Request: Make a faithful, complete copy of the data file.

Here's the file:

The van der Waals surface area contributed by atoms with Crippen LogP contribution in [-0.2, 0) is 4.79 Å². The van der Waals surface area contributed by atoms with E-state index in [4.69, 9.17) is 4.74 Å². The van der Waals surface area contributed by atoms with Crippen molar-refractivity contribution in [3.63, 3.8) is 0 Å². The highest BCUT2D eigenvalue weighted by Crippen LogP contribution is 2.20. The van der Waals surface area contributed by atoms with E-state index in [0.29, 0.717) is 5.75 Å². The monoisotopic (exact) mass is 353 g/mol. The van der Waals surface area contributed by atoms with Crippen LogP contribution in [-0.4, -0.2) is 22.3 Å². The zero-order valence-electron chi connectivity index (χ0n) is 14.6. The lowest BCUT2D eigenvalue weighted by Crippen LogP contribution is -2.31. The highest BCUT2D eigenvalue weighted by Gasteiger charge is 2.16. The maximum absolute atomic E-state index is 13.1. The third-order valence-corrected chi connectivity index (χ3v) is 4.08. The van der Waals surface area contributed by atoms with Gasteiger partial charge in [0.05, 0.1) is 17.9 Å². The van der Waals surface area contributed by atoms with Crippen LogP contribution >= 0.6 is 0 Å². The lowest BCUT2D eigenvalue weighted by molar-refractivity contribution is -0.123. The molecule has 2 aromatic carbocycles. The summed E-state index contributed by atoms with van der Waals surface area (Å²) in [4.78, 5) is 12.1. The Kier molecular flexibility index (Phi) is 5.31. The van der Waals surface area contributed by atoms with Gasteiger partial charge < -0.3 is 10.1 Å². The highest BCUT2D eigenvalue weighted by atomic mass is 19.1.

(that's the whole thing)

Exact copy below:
The van der Waals surface area contributed by atoms with Crippen LogP contribution in [-0.2, 0) is 4.79 Å². The van der Waals surface area contributed by atoms with E-state index in [4.69, 9.17) is 4.74 Å². The van der Waals surface area contributed by atoms with Crippen molar-refractivity contribution in [3.63, 3.8) is 0 Å². The highest BCUT2D eigenvalue weighted by Crippen LogP contribution is 2.20. The van der Waals surface area contributed by atoms with E-state index in [0.29, 0.717) is 5.75 Å². The monoisotopic (exact) mass is 353 g/mol. The van der Waals surface area contributed by atoms with Crippen LogP contribution in [-0.4, -0.2) is 22.3 Å². The zero-order valence-electron chi connectivity index (χ0n) is 14.6. The lowest BCUT2D eigenvalue weighted by Crippen LogP contribution is -2.31. The highest BCUT2D eigenvalue weighted by Gasteiger charge is 2.16. The maximum absolute atomic E-state index is 13.1. The third-order valence-corrected chi connectivity index (χ3v) is 4.08. The van der Waals surface area contributed by atoms with Gasteiger partial charge in [0.05, 0.1) is 17.9 Å². The van der Waals surface area contributed by atoms with Crippen LogP contribution >= 0.6 is 0 Å². The lowest BCUT2D eigenvalue weighted by molar-refractivity contribution is -0.123. The molecule has 2 aromatic carbocycles. The summed E-state index contributed by atoms with van der Waals surface area (Å²) in [4.78, 5) is 12.1. The Kier molecular flexibility index (Phi) is 5.31. The van der Waals surface area contributed by atoms with Gasteiger partial charge < -0.3 is 10.1 Å². The highest BCUT2D eigenvalue weighted by atomic mass is 19.1.